Non-naturalists claim that the nature of normativity precludes the possibility of normative naturalism. In particular, they think that normative reduction amounts to normative elimination. This is because it always leaves out the normative. In this paper, I examine the force that the normativity objection has against Humean reductionism. I argue that the normativity objection has no argumentative force against reductionism. When it is presented as a bare intuition, it begs the question against reduction. A more interesting reading of the argument (...)
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  15. Brad Majors (forthcoming). What Entitlement Is. Acta Analytica:1-25.
    The paper is an examination of Tyler Burge’s notion of epistemic entitlement. It begins with consideration of a recent attempt to understand entitlement, including the ways in which it differs from the more traditional notion of justification. The paper argues that each of Casullo’s central contentions rests upon confusion. More generally, the paper shows that Casullo’s interpretation tries to force Burge’s work into a framework that is not suited for it; and that the interpretation also suffers from not being even (...)
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  16. Stephen G. Morris (forthcoming). Vargas-Style Revisionism and the Problem of Retributivism. Acta Analytica:1-12.
    Manuel Vargas advocates a revised understanding of the terms “free will” and “moral responsibility” that eliminates the problematic libertarian commitments inherent to the commonsense understanding of these terms. I argue that in order to make a plausible case for why philosophers ought to adopt his recommendations, Vargas must explain why we ought to retain the retributivist elements that figure prominently in both commonsense views about morality and philosophical discussions concerning free will and moral responsibility. Furthermore, I argue that his revisionist (...)
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  17. Michele Palmira (forthcoming). Why Truth-Relativists Should Be Non-Conformists. Acta Analytica:1-9.
    In recent work , J. Adam Carter argues that truth-relativism should be compatible with the so-called conformist response to peer disagreement about taste to the effect that subjects should revise their opinions. However, Carter claims that truth-relativism cannot make sense of this response since it cannot make sense of the idea that when two subjects are recognised as epistemic peers, they should acknowledge that they are equally likely to be right about the targeted issue. The main aim of this paper (...)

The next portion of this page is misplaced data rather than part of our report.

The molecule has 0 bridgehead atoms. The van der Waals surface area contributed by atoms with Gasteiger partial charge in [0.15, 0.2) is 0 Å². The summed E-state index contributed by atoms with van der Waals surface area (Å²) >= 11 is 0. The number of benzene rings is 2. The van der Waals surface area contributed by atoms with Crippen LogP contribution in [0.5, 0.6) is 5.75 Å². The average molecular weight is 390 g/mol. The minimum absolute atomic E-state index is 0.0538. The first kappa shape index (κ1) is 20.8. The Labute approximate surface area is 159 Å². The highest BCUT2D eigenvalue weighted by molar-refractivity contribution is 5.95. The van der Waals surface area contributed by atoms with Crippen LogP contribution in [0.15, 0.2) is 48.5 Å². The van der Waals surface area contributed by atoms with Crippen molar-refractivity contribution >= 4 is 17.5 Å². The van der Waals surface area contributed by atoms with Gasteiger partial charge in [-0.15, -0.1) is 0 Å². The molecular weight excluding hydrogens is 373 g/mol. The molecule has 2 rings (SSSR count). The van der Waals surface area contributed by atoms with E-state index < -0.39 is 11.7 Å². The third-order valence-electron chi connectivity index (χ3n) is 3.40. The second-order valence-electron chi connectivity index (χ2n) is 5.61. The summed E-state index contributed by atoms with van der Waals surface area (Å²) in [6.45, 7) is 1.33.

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  18. M. Potrč (forthcoming). Intentionality and Extension. Acta Analytica.
     
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  19. Matthew Rellihan (forthcoming). Content, Consciousness, and Cambridge Change. Acta Analytica:1-21.
    Representationalism is widely thought to grease the skids of ontological reduction. If phenomenal character is just a certain sort of intentional content, representationalists argue, the hard problem of accommodating consciousness within a broadly naturalistic view of the world reduces to the much easier problem of accommodating intentionality. I argue, however, that there’s a fatal flaw in this reasoning, for if phenomenal character really is just a certain sort of intentional content, it’s not anything like the sort of intentional content described (...)
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  20. Jorn Sonderholm (forthcoming). The Moral Demands of Affluence: A Logical Problem for Cullity. Acta Analytica:1-9.
    In 2004, Garrett Cullity made a significant contribution to the literature on what the world’s relatively affluent owe to the world’s relatively poor through the publishing of The Moral Demands of Affluence. In this discussion note, I draw attention to a logical problem in Cullity’s master argument in favor of the view that affluent individuals are justified in spending monetary resources on themselves at a level that lies well above what Peter Singer finds justified. The proposition I defend is that (...)